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Step 6: Maintain Involvement

Promote musculoskeletal health in the workplace

Employees, employers, and health care providers are all responsible for preventing injury and disability in the workplace.

Table 6.1: How to Promote Musculoskeletal Health in the Workplace

Group Responsibilities
  • Educate and train employees to recognize and report signs and symptoms of WMSDs
  • Encourage employees who report symptoms of WMSDs to speak to the qualified health care provider
  • Give health care providers the opportunity to become familiar with the jobs and tasks in your workplace
  • Modify jobs, restrict duties, or put in a temporary job transfer to accommodate employees with WMSDs
  • Select a health care provider qualified in treating WMSDs
  • Ensure privacy and confidentiality of employees’ medical records
Health care providers
  • Meet with employers to learn the physical demands of jobs and job tasks
  • Become familiar with the physical capabilities and limitations of employees
  • Review job analysis reports, detailed job descriptions, job safety analyses, photographs, and video recordings
  • Conduct periodic walk-throughs to record changing work conditions
  • Evaluate employees’ descriptions of work activities and whether it causes, contributes to, or exacerbates MSD related pain
  • Evaluate employees’ medical histories
  • If an employee presents symptoms of MSDs, conduct a physical exam and plan to do a follow-up examination
  • Prescribe and monitor splints, braces, and other supports to relieve employees of MSD symptoms. However, if employees use different techniques at their jobs, splinting may cause new MSD problems
  • Determine the work restrictions for employees affected by MSDs
  • Advise employees affected by MSDs to limit hobbies, recreational activities, and personal habits that agitate their condition
  • Document improvements to employees’ MSD symptoms
  • Ensure privacy and confidentiality of employees’ medical records
  • Engage in safe work practices
  • Follow workplace safety and health rules
  • Report signs and symptoms of WMSDs

Communicate with management

Occupational safety and health research shows that management commitment is crucial to the success of musculoskeletal health awareness training and WMSD interventions. Management is responsible for encouraging worker input on real or suspected job hazards, ways to control these hazards, and how best to implement interventions. Management should follow the objectives of a good ergonomics program, outlined in the figure below.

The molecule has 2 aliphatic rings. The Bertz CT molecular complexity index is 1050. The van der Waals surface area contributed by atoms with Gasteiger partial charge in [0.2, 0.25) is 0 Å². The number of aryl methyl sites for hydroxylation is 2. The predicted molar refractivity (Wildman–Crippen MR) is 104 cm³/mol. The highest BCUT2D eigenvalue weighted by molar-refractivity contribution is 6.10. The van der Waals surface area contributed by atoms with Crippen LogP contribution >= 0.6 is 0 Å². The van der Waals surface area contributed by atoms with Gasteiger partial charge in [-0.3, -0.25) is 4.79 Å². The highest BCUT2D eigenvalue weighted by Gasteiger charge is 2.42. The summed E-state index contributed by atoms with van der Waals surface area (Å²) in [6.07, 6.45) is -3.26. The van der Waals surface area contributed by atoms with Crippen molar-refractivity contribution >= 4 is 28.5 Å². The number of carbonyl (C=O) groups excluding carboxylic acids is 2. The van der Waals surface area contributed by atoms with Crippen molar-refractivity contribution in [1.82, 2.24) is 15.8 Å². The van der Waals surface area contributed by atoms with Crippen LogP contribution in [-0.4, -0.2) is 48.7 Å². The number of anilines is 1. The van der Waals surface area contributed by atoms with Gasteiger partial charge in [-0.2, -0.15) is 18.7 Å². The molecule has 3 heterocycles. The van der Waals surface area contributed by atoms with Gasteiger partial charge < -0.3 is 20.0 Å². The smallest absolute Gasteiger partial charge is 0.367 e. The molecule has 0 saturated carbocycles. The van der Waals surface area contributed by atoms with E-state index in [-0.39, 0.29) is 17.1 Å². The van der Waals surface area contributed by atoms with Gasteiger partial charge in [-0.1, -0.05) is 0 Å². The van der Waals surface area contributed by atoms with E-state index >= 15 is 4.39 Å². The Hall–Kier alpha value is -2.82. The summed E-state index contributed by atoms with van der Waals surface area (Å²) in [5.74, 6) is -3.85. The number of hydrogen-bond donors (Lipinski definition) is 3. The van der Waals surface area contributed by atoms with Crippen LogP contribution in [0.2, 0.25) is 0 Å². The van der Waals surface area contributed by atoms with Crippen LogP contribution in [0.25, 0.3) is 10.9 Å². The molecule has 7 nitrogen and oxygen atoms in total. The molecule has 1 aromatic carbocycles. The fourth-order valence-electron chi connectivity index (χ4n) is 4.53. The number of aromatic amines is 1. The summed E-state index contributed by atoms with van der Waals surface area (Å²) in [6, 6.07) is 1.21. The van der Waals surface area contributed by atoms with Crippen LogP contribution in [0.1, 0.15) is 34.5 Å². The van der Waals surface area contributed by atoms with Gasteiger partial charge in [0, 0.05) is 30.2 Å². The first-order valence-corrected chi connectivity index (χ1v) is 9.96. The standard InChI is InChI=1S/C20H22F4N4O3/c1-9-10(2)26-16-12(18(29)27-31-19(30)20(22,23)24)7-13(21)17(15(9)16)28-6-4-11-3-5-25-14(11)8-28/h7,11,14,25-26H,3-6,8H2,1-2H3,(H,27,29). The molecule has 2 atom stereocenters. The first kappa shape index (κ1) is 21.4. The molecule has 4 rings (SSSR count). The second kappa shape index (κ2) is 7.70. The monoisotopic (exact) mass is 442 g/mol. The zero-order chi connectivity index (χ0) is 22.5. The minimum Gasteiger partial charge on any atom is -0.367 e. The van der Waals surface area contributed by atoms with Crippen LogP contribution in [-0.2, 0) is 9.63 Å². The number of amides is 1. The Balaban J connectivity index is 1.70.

Figure 6.1: Management Objectives

Management should follow the objectives of a good ergonomics program, outlined in the figure below.

Get People Involved

Ergonomics programs typically require input from worker and management representatives, safety personnel, health care providers, ergonomics specialists, human resources, maintenance, engineering, and purchasing. These groups conduct job analyses, identify hazards, review injury records and symptoms surveys, develop control measures, and install new equipment specifically for ergonomics programs.

Workers involved in ergonomics programs are trained to recognize physical risk factors and should report potential hazards, changes in workplace conditions, and suggestions for improvements. They are more motivated, have higher job satisfaction, are better at problem-solving, are less resistant to changes in the workplace, and are more knowledgeable about their work and about the organization for which they work. The nature of the WMSD problem, the skills and abilities of those involved, and the company’s practices in resolving workplace issues all factor into worker involvement.

Table 6.2: Types of Worker Input

Type of input What it looks like Example
Direct input Individuals communicate their ergonomic concerns to responsible officials NIOSH evaluated MSD complaints from supermarket cashiers who attributed their pains to certain design characteristics of the checkout counters. Management and workers collectively decided to place a barrier at the far corner of each checkout counter and install adjustable keyboards. The barrier reduced the need for workers to reach and bend for groceries, and the keyboard relieved static stress and shoulder flexion. Reports of MSD symptoms declined after these ergonomic changes were implemented.
Department-wide input Seven to fifteen supervisors, maintenance workers, engineering staff and other members of the department form a ‘work group’ or ‘ergonomics team’ to address issues affecting specific department operations Team members share information related to the MSD interventions(s) among themselves and with the affected workforce. This is the most popular method of addressing MSD problems.
Company-wide input (committee) Union leaders, worker representatives, department heads, and key figures from various areas of the organization discuss ways to resolve safety and health issues, make recommendations for working groups, and approve resources for specific actions NIOSH assisted an ergonomics committee comprised of one worker and one supervisor from each department, one industrial engineer, three manufacturing engineers, three department superintendents, one secretary, and the plant manager. First, committee members were given literature and videos on ergonomics. Then, the committee examined safety logs, talked with equipment operators, and observed job operations to identify problem areas. Injury patterns, operator reports, and observations indicated specific priorities for intervention.

Supervisors may need training on how to avoid dominating discussions or intimidating workers when collecting direct, department-wide, and/or company-wide input.

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